Heal from childhood trauma by indulging in childlike behaviors

Grace Price, Managing Editor

Children who have experienced significant trauma have been observed to mature faster than the average child as they develop coping mechanisms which forces them to feel as if they must take care of themselves to an extent and learn to deal with their own feelings. However, this response can be unhealthy for both the child who develops the response as well as their future adult self who suffers the later consequences.  

As they were never allowed to experience a traditional carefree childhood, they are more likely to be diagnosed with a mental illness as they get older. According to the International Society for Traumatic Stress Studies (ISTSS), it is highly likely for children who suffered childhood trauma and/or abuse to have a higher rate of anxiety, depression, struggles with self harm and post traumatic stress disorder (PTSD). They are also linked to having a higher chance of drug or alcohol abuse and a greater risk for suicide. This is due to their inability to truly process the trauma or effectively heal from it. 

While therapy and treatment through medication are both viable options, it can also be beneficial for a person to allow themself to indulge in those childlike behaviors they were never given the opportunity to explore. For example, as an adult or teenager, a person may have stuffed animals or watch cartoons or buy themselves toys usually regarded as being for children as a way of reclaiming those childlike behaviors they missed out on.

While this may give the appearance that the person is simply acting immaturely, in truth it can be a significant coping mechanism for coming to terms with the trauma from their childhood. As they were unable to experience those things in childhood, allowing themselves to explore it in adulthood is a means of healing their inner child who never healed from said trauma. 

Similarly, teenagers or adults may seek a form of healing through play therapy, which combines working with a therapist as well as indulging in those childlike behaviors. This allows for the adult to experience those things they missed out on as a child while also allowing themself to slip back into the mind of their child self, thus making it easier for the therapists to treat the root of the problem, as that is when the trauma took place.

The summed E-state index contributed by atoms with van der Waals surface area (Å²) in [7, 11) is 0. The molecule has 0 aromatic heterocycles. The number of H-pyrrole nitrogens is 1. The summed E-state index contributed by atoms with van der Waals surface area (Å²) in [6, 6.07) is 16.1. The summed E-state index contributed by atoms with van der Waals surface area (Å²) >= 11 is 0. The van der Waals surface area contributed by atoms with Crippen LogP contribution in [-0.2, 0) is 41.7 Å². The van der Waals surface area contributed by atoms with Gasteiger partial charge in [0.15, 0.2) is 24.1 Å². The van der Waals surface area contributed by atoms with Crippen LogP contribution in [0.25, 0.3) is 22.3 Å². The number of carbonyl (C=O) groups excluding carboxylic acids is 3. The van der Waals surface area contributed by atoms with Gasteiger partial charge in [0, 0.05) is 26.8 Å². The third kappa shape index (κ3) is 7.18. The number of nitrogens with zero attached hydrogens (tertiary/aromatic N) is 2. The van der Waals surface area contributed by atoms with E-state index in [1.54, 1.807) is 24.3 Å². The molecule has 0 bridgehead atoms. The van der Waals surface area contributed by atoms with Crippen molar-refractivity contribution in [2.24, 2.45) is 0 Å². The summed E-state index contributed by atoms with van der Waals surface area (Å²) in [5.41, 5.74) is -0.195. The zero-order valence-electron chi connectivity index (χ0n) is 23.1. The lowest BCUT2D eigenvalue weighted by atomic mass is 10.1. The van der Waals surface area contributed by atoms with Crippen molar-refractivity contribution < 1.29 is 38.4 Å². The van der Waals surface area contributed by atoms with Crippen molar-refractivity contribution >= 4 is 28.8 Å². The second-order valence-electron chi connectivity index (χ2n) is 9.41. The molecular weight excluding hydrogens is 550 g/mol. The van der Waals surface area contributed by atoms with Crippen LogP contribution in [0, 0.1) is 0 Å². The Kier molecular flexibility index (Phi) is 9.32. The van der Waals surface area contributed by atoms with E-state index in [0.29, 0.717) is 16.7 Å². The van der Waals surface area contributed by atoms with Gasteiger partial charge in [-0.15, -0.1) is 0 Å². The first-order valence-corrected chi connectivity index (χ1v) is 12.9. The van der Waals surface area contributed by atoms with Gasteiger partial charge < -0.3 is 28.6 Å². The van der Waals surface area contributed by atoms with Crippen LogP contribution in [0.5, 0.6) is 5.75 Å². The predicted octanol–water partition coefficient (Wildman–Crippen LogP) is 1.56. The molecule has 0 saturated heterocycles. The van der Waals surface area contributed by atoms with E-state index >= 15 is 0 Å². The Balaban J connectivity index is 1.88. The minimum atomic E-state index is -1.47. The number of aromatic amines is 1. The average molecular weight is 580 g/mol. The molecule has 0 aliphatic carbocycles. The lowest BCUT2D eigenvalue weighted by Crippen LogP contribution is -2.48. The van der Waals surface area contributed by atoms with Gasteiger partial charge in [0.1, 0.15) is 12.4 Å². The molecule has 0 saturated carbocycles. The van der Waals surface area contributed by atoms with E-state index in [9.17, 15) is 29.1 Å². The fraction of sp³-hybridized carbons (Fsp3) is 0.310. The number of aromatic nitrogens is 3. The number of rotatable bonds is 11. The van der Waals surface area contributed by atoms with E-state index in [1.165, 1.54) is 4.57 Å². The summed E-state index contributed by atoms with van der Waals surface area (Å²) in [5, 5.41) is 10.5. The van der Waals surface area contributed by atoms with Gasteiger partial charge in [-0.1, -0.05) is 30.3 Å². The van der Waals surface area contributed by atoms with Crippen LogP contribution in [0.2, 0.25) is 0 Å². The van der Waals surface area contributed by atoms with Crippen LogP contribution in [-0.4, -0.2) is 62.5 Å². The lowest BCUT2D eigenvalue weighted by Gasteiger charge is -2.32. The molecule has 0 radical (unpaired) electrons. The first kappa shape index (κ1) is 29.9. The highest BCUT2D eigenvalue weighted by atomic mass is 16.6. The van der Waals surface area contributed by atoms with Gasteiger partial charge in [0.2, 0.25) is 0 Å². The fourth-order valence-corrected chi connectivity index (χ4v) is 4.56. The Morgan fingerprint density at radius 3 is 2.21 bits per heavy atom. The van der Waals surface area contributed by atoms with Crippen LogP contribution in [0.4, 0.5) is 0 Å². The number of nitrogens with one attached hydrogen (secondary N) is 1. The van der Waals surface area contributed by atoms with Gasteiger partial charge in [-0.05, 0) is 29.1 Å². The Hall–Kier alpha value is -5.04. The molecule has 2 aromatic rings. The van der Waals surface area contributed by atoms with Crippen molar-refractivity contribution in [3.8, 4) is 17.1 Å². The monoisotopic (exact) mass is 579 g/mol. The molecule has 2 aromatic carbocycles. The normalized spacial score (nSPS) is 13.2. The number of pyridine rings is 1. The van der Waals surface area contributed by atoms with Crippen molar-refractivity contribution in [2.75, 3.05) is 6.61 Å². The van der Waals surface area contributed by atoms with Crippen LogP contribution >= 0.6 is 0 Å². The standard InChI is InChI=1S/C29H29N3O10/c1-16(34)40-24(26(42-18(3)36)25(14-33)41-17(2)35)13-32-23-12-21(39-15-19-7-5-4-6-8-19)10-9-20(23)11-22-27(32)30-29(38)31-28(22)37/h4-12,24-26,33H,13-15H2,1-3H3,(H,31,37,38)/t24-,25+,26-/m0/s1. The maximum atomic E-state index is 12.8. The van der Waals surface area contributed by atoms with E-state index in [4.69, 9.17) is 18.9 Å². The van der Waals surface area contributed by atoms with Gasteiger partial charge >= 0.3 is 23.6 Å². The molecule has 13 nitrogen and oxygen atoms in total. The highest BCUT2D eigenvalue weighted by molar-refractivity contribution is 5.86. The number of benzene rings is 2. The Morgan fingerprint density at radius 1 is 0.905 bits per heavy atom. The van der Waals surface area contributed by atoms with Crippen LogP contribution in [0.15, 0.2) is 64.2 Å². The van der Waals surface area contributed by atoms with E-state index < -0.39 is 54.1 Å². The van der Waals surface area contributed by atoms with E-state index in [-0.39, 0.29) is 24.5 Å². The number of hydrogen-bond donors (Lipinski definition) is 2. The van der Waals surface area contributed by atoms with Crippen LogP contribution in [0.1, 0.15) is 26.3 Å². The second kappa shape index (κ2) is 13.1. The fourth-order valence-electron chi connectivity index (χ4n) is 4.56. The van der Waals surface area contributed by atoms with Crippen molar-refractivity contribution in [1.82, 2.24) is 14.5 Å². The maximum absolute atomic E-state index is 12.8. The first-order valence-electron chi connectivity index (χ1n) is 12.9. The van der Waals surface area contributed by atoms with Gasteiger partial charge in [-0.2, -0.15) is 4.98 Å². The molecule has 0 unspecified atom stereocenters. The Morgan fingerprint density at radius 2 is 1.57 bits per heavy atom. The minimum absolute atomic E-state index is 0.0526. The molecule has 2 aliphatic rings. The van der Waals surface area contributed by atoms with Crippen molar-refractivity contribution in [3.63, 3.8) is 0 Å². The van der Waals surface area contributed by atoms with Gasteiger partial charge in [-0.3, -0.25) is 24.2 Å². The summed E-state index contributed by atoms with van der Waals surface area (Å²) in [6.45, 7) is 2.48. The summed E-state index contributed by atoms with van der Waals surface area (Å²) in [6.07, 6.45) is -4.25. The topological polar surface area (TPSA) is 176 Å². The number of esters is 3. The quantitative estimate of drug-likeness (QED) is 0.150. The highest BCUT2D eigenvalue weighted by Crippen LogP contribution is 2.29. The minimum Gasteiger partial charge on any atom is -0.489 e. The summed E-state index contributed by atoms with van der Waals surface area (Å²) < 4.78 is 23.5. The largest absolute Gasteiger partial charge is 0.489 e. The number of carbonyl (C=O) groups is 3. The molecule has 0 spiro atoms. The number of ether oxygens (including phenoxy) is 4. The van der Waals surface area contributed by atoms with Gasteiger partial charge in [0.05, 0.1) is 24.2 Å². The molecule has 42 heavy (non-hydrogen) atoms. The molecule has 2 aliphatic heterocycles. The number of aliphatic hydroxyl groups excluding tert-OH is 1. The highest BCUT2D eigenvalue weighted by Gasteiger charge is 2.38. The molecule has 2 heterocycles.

In a 2007 study done by Mary Roehrig at the School of Education at Andrews University, they concluded that play therapy is an incredibly effective method of healing from trauma in adults who were abused as children. They used activities like drawing and playing with a sand tray to have patients connect to their past selves. Therapists would use these activities to have the adult connect with their inner child and revisit the trauma they had experienced as a way of healing that younger self and allowing for a healthier life for the current adult. 

After the sessions, they’d have both the therapists and patients rate the effectiveness of the play therapy technique on a scale of one to five, with five being the most effective. 81% of participants selected either a four or five, with the median of all answers being a five.

Adults who have not had the opportunity to process childhood trauma can benefit greatly from helping their inner child heal through indulging in childlike activities as well as therapy. It is important to prioritize a person’s healing. While it may seem embarrassing to revisit those childlike behaviors, it is scientifically proven to be a soothing and effective healing method.